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Medina group worried about emissions at Nexus station

Posted: 4:51 PM, May 01, 2019
Updated: 2019-05-03 10:28:49-04
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SEVILLE, Ohio — A Medina County group that fought against the Nexus pipeline is raising concerns about emissions from the Wadsworth Compressor Station on Guilford Road.

Sustainable Medina County requested Earthworks, a Washington D.C. organization, to use an infrared camera to record emissions from the station March 15.

The video of unknown gases going into the air was shared on YouTube.

"Looking at it should cause anyone concern. That plume is coming out of that compression station daily," said Kathie Jones, co-founder of Sustainable Medina County. "We need to know what's in there. We need to know how it's going to affect our air, our water and our environment."

The 256-mile pipeline began operating last November.

Mary Emhoff, a Brunswick Hills resident, fears the emissions could cause health problems for nearby residents.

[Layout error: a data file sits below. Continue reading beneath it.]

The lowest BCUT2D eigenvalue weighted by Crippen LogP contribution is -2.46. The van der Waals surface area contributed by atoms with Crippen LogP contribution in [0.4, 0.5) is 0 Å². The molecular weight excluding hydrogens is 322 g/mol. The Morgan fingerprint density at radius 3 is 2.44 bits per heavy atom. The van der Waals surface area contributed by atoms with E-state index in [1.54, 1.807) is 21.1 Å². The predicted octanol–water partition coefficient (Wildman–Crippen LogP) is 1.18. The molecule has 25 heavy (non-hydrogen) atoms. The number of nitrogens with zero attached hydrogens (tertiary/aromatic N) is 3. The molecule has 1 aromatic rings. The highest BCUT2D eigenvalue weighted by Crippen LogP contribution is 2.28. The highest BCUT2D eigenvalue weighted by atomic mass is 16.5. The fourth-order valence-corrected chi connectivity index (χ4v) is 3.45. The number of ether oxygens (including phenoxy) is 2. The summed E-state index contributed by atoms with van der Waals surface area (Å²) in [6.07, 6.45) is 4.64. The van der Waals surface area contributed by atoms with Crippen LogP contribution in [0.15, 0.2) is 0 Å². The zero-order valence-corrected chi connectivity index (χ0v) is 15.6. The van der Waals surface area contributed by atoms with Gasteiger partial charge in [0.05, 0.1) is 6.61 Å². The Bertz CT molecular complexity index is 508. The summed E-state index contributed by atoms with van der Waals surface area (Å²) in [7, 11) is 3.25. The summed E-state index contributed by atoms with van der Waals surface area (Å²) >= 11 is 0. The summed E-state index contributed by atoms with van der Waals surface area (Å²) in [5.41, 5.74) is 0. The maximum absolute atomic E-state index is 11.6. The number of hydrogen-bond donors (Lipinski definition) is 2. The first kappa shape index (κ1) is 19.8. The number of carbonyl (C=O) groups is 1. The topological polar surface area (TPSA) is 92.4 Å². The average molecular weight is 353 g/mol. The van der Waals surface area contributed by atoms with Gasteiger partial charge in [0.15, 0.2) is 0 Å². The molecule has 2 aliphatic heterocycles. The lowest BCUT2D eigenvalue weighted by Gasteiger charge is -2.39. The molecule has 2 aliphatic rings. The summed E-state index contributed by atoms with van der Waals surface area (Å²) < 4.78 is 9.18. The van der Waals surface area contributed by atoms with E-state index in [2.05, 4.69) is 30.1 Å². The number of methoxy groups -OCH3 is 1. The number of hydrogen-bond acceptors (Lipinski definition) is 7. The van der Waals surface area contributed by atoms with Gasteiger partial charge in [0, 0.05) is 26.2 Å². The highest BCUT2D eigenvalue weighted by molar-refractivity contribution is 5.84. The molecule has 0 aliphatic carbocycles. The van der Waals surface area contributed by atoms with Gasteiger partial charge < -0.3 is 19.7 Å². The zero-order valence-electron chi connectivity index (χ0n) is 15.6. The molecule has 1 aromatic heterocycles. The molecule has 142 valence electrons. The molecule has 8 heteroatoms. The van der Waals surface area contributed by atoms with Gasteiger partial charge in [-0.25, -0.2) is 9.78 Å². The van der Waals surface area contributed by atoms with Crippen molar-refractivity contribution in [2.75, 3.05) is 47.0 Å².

"When they do blowdowns, this pipeline is under 1,500 PSI (pounds per square inch). Your car tires are 35 PSI. That's a lot of compressed gas," Emhoff said. "These pipelines do have leaks. They do explode in addition to the pollution that's going out every day."

Adam Parker, a spokesman for Enbridge, which shares ownership of the pipeline, said emissions from compressor station are comparable to dry cleaners, gas stations or small paint shops.

"The group's news release attempts to sensationalize the operation of the station, all while acknowledging that the facility holds a permit from the Ohio EPA which went through an extensive regulatory review and public comment period nearly three years ago," Parker said.

James Lee, a spokesman for the Ohio EPA, said Nexus received a permit to install and operate the natural gas compressor station in 2016.

Before issuing the permit as final, Ohio EPA reviewed the application to ensure emissions would comply with state and federal pollution standards, laws and regulations, Lee said.

"The regulations applicable to this natural gas compressor station do not require zero air pollution," Lee said. "The majority of emissions from gas release events are associated with routine planned operations such as startup and shutdown, reduced pressure demand events or maintenance activities," Lee said.

Akron Regional Air Quality Management District did a partial inspection of the facility March 15 — the same day the video was recorded— and determined it was in compliance. A representative for the air quality organization said it also conducts random inspections at the station.

Jones said her organization has contracted with the Southwest Pennsylvania Environmental Health Project to do air quality testing. After the results are received later this year, a public meeting will be scheduled to discuss the findings with the community.